Our platform now supports Amazon EC2 in Europe! Several of our customers have already noticed it and are running servers there using RightScale. This brings the cloud offering in Europe practically up to par with what’s available in the US. After operating production servers in the EU for about a month now, I must say that it’s been pleasantly uneventful! It actually took me a few server launches for all this to sink in: in a previous life, I had to send employees on overseas trips to scout out hosting facilities before we could ship servers there. And then it cost a ton of “remote hands” to have them racked and wired to spec. Now it’s all just a drop down menu!
The big benefit of Amazon EC2 in Europe is the reduced latency to European users and it should help companies adhere to EU regulatory requirements for data storage and processing. For companies operating globally it also supports an additional level of redundancy and disaster recovery. The main differences between EC2 US and EU are the absence of SQS and SDB in the EU. I sure hope SQS in particular will be available soon since our many RightGrid users need it to operate their deployments and while the latency to the US isn’t a huge deal for SQS it sure would be nice to have all pieces of the puzzle within the same region.
The way this looks in the RightScale platform is deceptively simple: you can now place servers in different regions within the same RightScale deployment and you can manage them as a unit. This means that configuration inputs can apply across regions, that monitoring and alerting are in one place, etc. Below is a screen shot of one of our own deployments where an EU server sits side-by side with peer servers in several US availability zones.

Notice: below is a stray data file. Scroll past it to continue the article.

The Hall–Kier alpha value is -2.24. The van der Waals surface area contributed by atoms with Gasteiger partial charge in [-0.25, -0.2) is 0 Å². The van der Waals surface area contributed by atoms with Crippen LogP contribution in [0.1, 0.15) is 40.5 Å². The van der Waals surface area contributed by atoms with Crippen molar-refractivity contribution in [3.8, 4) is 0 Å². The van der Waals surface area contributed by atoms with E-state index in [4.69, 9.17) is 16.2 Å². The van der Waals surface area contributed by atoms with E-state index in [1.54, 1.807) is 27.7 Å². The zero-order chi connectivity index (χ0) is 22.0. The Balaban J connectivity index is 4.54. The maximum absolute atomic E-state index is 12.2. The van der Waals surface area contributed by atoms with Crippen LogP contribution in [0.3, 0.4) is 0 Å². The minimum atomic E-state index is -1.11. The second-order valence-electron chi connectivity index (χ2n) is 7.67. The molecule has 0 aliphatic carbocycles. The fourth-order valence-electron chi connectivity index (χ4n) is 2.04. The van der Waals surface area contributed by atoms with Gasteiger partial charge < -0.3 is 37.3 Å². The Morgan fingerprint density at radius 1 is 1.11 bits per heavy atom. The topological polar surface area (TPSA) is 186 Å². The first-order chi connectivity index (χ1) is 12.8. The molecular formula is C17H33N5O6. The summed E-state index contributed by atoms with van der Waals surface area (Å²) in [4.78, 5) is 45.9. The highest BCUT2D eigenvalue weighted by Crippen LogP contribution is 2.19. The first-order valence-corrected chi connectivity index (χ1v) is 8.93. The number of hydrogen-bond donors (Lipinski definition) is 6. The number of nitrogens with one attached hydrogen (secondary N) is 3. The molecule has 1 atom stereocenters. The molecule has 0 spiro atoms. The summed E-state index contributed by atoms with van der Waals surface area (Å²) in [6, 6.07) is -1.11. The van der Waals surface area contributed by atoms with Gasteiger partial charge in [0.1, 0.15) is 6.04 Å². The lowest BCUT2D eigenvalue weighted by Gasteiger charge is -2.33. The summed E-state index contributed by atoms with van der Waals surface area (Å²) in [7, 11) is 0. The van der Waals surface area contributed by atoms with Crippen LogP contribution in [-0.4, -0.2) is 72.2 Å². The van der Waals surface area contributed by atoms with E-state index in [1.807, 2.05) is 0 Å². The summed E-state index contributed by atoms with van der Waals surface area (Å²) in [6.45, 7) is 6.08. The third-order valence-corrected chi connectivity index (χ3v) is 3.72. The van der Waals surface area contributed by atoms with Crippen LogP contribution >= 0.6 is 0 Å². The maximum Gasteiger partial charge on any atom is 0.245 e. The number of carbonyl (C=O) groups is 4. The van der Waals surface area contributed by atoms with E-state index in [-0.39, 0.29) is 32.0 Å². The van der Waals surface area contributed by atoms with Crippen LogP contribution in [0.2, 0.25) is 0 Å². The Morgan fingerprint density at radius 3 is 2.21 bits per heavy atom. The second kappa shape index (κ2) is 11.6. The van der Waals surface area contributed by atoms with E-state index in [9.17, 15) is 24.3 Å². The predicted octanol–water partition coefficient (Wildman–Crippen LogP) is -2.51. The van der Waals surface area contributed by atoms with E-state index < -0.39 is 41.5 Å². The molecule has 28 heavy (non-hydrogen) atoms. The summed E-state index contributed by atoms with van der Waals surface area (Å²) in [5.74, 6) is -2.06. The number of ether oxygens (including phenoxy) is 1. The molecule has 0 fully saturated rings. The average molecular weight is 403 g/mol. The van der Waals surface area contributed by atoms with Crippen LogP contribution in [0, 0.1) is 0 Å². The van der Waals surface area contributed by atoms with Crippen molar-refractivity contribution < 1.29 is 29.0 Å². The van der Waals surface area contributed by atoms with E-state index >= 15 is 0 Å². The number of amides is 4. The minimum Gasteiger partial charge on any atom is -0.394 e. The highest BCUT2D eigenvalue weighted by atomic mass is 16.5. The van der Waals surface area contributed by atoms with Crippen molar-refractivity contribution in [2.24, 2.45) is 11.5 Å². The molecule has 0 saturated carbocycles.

The big surprise when Amazon announced the EU region was that they decided to offer what I would describe as a separate cloud, disconnected from EC2 US. As I mentioned in my previous blog post I am convinced that this was the right decision because it really isolates the regions from one another from a failure perspective. Before this, I always kept wondering how they would convince us that EC2 couldn’t go down worldwide at the same time due to a software bug in the front-end API servers. Now the answer is pretty clear. That’s a really good thing.
To help our users to operate across these two clouds we added some features to replicate images and server templates from one EC2 region to the other. If you have an AMI in the US and want to launch it in the EU, you can simply press the “replicate” button and we’ll make a copy of it in the EU: The same applies to server templates which you can replicate to the other region. This automatically attaches the right image, kernel, and ramdisk underneath. Having to replicate the images is something required by the EC2 architecture and we’ve already replicated all our RightImages, so the majority of our customers don’t need to deal with this at all. Replicating the server templates creates an additional level of duplication which we’ll eliminate in the next release, making it even easier to operate in both regions!
It’s no secret that getting the EU support into all parts of our system took a little longer than we had hoped. The primary difficulty was that we hadn’t upgraded our EC2 code base to our new multi-cloud structure. And to be frank, the way Amazon decided to separate the US and EU clouds didn’t help: it’s one thing to require the use of a different API front-end to access each region, it’s another not to keep a global object name space, e.g., instance id i-123456 can exist in both the US and EU! But now all this code is refactored and we’re off to the next set of features!
Since we’re talking about name spaces, I might as well comment on an oddity that has crept into the AWS services. There are two different strategies within AWS for handling regions: S3 is handled globally while EC2 is split per region. If you look at S3, there is a global namespace for buckets (the top-level containers in S3). If I point you to the rightscale-test bucket, you can’t tell from the name where it’s located until you access it. And there’s a somewhat elaborate DNS and redirect scheme to ensure that your access “bounces” to the correct region. As a result, our UI has a single “S3 browser.” It wouldn’t make sense to have an “S3 US browser” and an “S3 EU browser”. For EC2 resources, however, everything is duplicated; there a list of EC2 EU instances and a separate list of EC2 US instances, same for EBS volumes, etc. We then stitch this back together when you look at a deployment which can span clouds. The big question now is what we’ll see for SQS and SDB: which of these two schemes will they follow? Only time will tell… In the meantime: enjoy EC2 in Europe!